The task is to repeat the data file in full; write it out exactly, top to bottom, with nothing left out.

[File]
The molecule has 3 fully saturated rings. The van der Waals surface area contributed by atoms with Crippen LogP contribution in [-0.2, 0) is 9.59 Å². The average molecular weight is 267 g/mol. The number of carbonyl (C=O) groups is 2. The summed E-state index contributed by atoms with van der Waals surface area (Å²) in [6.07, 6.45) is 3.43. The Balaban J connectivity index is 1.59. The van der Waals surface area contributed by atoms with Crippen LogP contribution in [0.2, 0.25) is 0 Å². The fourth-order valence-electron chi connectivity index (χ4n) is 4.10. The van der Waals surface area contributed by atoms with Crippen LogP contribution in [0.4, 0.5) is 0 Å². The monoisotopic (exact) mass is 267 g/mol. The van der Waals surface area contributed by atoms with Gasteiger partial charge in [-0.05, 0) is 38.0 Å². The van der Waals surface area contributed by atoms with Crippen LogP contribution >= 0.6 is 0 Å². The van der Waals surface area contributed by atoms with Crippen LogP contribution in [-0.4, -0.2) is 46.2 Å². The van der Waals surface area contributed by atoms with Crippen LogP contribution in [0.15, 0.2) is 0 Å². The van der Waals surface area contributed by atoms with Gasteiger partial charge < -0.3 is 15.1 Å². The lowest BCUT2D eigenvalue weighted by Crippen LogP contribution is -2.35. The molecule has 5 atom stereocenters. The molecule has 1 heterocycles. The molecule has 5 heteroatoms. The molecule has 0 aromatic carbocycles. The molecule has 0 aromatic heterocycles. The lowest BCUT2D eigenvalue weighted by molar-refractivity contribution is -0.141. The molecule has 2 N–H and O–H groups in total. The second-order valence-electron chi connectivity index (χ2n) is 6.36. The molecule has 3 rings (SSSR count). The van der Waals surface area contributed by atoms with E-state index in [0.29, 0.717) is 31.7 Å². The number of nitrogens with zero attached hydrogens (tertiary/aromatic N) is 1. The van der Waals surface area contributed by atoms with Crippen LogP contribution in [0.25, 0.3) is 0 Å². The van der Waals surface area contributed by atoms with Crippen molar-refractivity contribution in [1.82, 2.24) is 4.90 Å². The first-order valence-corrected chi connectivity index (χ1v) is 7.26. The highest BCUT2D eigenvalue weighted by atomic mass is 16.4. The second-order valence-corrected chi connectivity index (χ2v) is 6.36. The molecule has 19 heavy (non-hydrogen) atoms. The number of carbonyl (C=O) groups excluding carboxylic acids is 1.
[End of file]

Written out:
The molecule has 3 fully saturated rings. The van der Waals surface area contributed by atoms with Crippen LogP contribution in [-0.2, 0) is 9.59 Å². The average molecular weight is 267 g/mol. The number of carbonyl (C=O) groups is 2. The summed E-state index contributed by atoms with van der Waals surface area (Å²) in [6.07, 6.45) is 3.43. The Balaban J connectivity index is 1.59. The van der Waals surface area contributed by atoms with Crippen LogP contribution in [0.2, 0.25) is 0 Å². The fourth-order valence-electron chi connectivity index (χ4n) is 4.10. The van der Waals surface area contributed by atoms with Crippen LogP contribution in [0.4, 0.5) is 0 Å². The monoisotopic (exact) mass is 267 g/mol. The van der Waals surface area contributed by atoms with Gasteiger partial charge in [-0.05, 0) is 38.0 Å². The van der Waals surface area contributed by atoms with Crippen LogP contribution >= 0.6 is 0 Å². The van der Waals surface area contributed by atoms with Crippen LogP contribution in [-0.4, -0.2) is 46.2 Å². The van der Waals surface area contributed by atoms with Crippen LogP contribution in [0.15, 0.2) is 0 Å². The van der Waals surface area contributed by atoms with Gasteiger partial charge < -0.3 is 15.1 Å². The lowest BCUT2D eigenvalue weighted by Crippen LogP contribution is -2.35. The molecule has 5 atom stereocenters. The molecule has 1 heterocycles. The molecule has 5 heteroatoms. The molecule has 0 aromatic carbocycles. The molecule has 0 aromatic heterocycles. The lowest BCUT2D eigenvalue weighted by molar-refractivity contribution is -0.141. The molecule has 2 N–H and O–H groups in total. The second-order valence-electron chi connectivity index (χ2n) is 6.36. The molecule has 3 rings (SSSR count). The van der Waals surface area contributed by atoms with E-state index in [0.29, 0.717) is 31.7 Å². The number of nitrogens with zero attached hydrogens (tertiary/aromatic N) is 1. The van der Waals surface area contributed by atoms with Crippen LogP contribution in [0.25, 0.3) is 0 Å². The van der Waals surface area contributed by atoms with Crippen molar-refractivity contribution in [1.82, 2.24) is 4.90 Å². The first-order valence-corrected chi connectivity index (χ1v) is 7.26. The highest BCUT2D eigenvalue weighted by atomic mass is 16.4. The second-order valence-corrected chi connectivity index (χ2v) is 6.36. The molecule has 19 heavy (non-hydrogen) atoms. The number of carbonyl (C=O) groups excluding carboxylic acids is 1.